<DON'T READ IF YOU DIDN'T WATCH YET
I am conflicted about it. If I was being perfectly honest, I'd probably even say it's bad, however it being leftypilled saves it somewhat at least. My big issue is that it sacrifices good plot for political / ideological analysis that is supposed to relate to the current day. I don't mind a film doing that, however I'd say it fucks up with the ideology as well. So I will go in to these separate problems in 2 paragraphs.
First is the movie if we take it at face value as a sci-fi story detached from our own cultural reality. Well, it's pretty shit and basically Divergent / Maze-Runner (or whatever the fuck it was called where they run away from a robo-maze into a post apocalypse scenario) sci-fi dystopia plot. Villains are comically evil, there is a random betrayal moment at the end that leads to nothing and the ending feels like shit, since right before it was established that the snow will pass, so it feels like the main character totally fucked up and killed everyone instead of waiting a year more. Oh and add in the stupid shit too like how the train structure is dysfunctional or the fucking glass shooting scene.
However, most of that can be forgiven, especially when you consider most of it is symbolism to reflect to the real world. However, and this can be just me, the ideology falls flat for me, especially since at first I thought it was actually going the right way. Basically it all comes together with the final confrontation with Elon Musk stand-in. Up to that point all we saw were a) scenes of total contrast in the train and b) a few lines about "keeping the balance". Musk explains his view for why things should be as they are. It is 1 to 1 Holism. (I think there are different definitions of what Holism is, but I am specifically referring to the one pioneered by Jan Smuts, an anglo imperialist governor of South Africa. He, abusing the theory of ecosystems, came up to the conclusion that viewing humanity as an eco-system there are ways of insuring that it maintains total stability, with the "stability" of course being the insured imperialist hegemony of Britain. Almost the same ideas where started being promoted in second half of 20th century for ecology, saying that austerity and degrowth need to be ensured to maintain the current system, aka capitalism, completely ignoring the possibility of the system itself restructuring). This is clearly the same situation in Snowpiercer. The underclasses need to suffer in order to maintain the eco-system of the train, while the upper-class lives in luxury as a "necessity" for provocation. Now all of this is pretty good and draws attention to a great evil in modern ecologist ideology, however after this exposition the main character drops the ball, or more importantly, the story does. It falls pray to the very ideology it tried to attack, as the main character concedes to Musk stand-in, that indeed this is the only way. The largest flaw of Holism, that there is another way if you dare to restructure and change society it self instead of maintaining status quo, is never revealed. Instead the film subscribes to idealist bullshit like pic related, doomerism that no longer has any faith in the future as it is, choosing instead to let everything burn, including yourself, only leaving behind tiny hope for the future instead of fighting for it yourself as hard as you can with what is offered, no longer do you try to change the world.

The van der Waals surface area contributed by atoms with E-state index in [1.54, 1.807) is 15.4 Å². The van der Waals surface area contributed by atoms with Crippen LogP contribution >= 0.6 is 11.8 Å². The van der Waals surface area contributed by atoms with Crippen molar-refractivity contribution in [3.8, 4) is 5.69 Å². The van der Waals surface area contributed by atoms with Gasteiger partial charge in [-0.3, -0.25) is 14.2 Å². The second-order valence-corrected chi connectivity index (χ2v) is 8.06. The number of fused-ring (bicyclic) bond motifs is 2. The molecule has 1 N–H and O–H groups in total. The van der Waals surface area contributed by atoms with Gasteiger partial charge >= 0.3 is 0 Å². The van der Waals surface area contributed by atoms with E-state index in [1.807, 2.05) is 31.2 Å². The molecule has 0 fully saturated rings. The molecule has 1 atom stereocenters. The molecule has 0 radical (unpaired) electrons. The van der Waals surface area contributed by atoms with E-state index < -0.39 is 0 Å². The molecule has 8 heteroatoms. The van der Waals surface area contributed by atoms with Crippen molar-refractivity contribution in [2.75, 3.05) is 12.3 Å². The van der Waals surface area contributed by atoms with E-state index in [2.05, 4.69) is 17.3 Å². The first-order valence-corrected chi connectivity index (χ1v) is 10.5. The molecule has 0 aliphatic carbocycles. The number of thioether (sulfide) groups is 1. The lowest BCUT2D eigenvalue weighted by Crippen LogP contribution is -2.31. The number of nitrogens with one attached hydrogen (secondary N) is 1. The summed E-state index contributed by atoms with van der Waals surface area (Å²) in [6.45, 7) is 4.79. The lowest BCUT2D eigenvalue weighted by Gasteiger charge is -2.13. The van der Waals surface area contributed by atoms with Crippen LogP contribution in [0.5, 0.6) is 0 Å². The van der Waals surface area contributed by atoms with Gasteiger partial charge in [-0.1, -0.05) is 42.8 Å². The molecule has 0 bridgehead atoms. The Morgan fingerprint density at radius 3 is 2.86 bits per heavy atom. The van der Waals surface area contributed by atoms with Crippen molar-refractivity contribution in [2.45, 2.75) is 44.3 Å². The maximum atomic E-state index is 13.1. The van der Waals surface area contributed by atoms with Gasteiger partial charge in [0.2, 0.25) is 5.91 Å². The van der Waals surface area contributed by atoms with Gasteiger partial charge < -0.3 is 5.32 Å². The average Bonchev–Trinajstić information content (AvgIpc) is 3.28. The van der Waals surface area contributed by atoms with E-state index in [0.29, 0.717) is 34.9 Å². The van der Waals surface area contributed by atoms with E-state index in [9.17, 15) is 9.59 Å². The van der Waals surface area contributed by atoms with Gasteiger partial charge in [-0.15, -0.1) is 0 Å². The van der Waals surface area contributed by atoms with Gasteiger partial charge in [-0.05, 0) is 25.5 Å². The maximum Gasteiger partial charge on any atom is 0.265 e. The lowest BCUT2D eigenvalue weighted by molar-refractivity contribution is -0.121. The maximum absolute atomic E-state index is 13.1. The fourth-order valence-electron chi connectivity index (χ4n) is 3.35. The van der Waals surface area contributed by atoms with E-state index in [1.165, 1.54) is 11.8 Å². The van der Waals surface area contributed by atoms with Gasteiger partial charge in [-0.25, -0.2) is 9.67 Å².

Also is it pure coincidence that the main character is called Curtis when the only other time I have ever saw Holism being called out was in an Adam Curtis doc?